One of the most mysterious regions of the human brain is the insular cortex, buried in the depth of the lateral fissure, which separates the frontal and parietal lobes from the temporal lobe. For a long while, the insular cortex received little attention from neuroscience research.
Recently this has dramatically changed: an increasing number of recent studies address the functional role of the insular lobe. A number of reports have connected the insula to important high-level cognitive functions such as error detection, including social norm violation, general task monitoring, language processing, self-awareness and even consciousness. Furthermore, the insula might play a crucial role in neuropsychiatric disorders, such as drug addiction (see for instance the recent New York Times article ‘A small part of the brain and its profound effects’).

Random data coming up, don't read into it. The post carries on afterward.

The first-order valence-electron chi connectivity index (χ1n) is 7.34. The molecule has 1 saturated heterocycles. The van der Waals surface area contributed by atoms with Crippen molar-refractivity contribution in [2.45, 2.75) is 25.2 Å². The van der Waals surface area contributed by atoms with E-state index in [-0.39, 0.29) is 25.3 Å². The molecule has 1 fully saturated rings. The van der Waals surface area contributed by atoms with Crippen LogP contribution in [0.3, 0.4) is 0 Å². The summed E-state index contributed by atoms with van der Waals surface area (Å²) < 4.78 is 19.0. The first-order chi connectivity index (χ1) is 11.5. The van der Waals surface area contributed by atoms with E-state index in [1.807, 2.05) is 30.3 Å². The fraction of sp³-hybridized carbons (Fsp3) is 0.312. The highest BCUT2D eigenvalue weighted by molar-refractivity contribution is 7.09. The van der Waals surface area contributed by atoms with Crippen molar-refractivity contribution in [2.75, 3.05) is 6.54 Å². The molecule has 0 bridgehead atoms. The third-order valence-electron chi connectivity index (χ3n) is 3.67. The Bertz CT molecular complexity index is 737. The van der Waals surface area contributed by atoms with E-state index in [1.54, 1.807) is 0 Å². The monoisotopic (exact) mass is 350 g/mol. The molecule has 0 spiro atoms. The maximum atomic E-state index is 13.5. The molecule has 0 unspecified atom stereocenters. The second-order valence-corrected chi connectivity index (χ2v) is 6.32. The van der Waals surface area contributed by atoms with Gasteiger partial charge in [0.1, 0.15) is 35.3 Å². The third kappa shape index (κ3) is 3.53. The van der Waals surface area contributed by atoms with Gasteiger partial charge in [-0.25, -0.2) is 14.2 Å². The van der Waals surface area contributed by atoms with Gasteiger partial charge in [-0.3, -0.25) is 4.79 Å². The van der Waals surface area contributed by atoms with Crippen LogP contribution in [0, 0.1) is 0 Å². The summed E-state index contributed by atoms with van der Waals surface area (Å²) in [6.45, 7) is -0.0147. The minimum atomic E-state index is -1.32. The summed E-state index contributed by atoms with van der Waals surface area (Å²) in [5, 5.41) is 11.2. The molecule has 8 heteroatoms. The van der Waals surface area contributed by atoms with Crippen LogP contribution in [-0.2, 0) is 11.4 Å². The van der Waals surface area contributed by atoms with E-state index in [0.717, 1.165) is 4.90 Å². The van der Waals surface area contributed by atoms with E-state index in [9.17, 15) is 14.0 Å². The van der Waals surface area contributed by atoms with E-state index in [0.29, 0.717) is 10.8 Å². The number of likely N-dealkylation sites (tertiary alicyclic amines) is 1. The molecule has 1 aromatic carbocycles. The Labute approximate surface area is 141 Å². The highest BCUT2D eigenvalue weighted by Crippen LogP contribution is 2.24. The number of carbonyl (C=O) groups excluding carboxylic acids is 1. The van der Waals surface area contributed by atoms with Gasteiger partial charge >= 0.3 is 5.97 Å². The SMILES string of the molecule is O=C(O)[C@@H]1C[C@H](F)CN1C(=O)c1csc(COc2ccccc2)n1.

Other studies have proposed more basic functions that might be supported by the insular cortex, including basic auditory processing, experiencing pain, the senses of smell and taste, and simple motor functions.